# Install with Docker

# Version tags

This image provides various versions that are available via tags.

Tag Description
latest build from latest commit
x.y.z version x.y.z

# Usage

Here are some example snippets to help you get started creating a container.

# docker

docker create \
  --name=komga \
  --user 1000:1000 \
  -p 8080:8080 \
  --mount type=bind,source=/path/to/config,target=/config \
  --mount type=bind,source=/path/to/books,target=/books \
  --restart unless-stopped \
  gotson/komga

Then start the container:

docker start komga

# docker-compose

---
version: '3.3'
services:
  komga:
    image: gotson/komga
    container_name: komga
    volumes:
      - type: bind
        source: /path/to/data
        target: /config
      - type: bind
        source: /path/to/books
        target: /books
      - type: bind
        source: /etc/timezone
        target: /etc/timezone
        read_only: true
    ports:
      - 8080:8080
    user: "1000:1000"
    environment:
      - <ENV_VAR>=<extra configuration>
    restart: unless-stopped

# Parameters

Container images are configured using parameters passed at runtime (such as those above). These parameters are separated by a colon and indicate external:internal respectively. For example, -p 8080:80 would expose port 80 from inside the container to be accessible from the host's IP on port 8080 outside the container.

Parameter Function
-p 8080 The port for the Komga APIs and web interface
--user: 1000:1000 User:Group identifier - see below for explanation
--mount type=bind,source=/path/to/config,target=/config Database and Komga configurations
--mount type=bind,source=/path/to/books,target=/books Location of books library on disk
-e ENV_VAR=value Any configuration environment variable

# User / Group Identifiers

When using volumes (-v flags) permissions issues can arise between the host OS and the container, we avoid this issue by allowing you to specify the user ID and group ID.

Ensure any volume directories on the host are owned by the same user you specify and any permissions issues will vanish like magic.

In this instance UID=1000 and GID=1000, to find yours use id <your_user> as below:

$ id <your_user>
  uid=1000(jdoe) gid=1000(jdgroup) groups=1000(jdgroup)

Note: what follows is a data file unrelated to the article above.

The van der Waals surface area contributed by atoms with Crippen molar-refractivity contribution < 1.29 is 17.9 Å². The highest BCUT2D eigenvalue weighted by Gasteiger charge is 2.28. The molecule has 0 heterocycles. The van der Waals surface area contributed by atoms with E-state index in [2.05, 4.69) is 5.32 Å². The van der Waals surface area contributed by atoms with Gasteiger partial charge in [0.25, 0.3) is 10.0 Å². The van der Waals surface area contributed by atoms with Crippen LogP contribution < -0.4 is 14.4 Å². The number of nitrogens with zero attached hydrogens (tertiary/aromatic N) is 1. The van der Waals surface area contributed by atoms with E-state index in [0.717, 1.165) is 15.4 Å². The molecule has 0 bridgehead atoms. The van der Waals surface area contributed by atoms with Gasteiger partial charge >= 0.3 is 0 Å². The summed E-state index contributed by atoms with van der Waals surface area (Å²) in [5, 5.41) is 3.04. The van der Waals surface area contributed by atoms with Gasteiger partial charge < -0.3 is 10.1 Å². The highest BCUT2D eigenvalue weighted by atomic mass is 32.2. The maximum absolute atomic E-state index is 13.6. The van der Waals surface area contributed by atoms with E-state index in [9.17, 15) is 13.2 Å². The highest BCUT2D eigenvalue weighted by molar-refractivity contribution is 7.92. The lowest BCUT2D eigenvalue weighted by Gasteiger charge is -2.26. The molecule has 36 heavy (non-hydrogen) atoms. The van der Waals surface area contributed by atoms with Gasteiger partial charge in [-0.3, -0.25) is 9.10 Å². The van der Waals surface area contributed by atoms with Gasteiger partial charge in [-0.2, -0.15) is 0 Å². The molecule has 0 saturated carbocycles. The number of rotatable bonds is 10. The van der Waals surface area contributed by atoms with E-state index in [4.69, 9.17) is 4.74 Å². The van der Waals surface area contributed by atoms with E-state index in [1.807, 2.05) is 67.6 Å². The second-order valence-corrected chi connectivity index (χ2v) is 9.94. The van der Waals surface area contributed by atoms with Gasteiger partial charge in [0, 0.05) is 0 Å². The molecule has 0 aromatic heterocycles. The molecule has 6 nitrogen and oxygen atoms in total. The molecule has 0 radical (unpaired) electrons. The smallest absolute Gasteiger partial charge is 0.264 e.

# Increase memory limit

By default the java process will be limited in the maximum amount of memory (RAM) it can use, usually 1gb. If you encounter some OutOfMemoryException in the logs you probably need to increase the maximum memory Komga can use.

To do so, you can use the JAVA_TOOL_OPTIONS=-Xmx<limit> environment variable, where <limit> can be any amount like 2048m, 4g etc. For example to run Komga with a maximum of 4gb of memory:

JAVA_TOOL_OPTIONS=-Xmx4g

# Support info

  • Shell access whilst the container is running: docker exec -it komga /bin/bash
  • To monitor the logs of the container in realtime: docker logs -f komga

# Updating

Below are the instructions for updating containers:

# Via Docker Run/Create

  • Update the image: docker pull gotson/komga
  • Stop the running container: docker stop komga
  • Delete the container: docker rm komga
  • Recreate a new container with the same docker create parameters as instructed above (if mapped correctly to a host folder, your /config folder and settings will be preserved)
  • Start the new container: docker start komga
  • You can also remove the old dangling images: docker image prune

# Via Docker Compose

  • Update all images: docker-compose pull
    • or update a single image: docker-compose pull komga
  • Let compose update all containers as necessary: docker-compose up -d
    • or update a single container: docker-compose up -d komga
  • You can also remove the old dangling images: docker image prune

# Automatic updates

You can use tools like Ouroboros or Watchtower to automatically update your containers.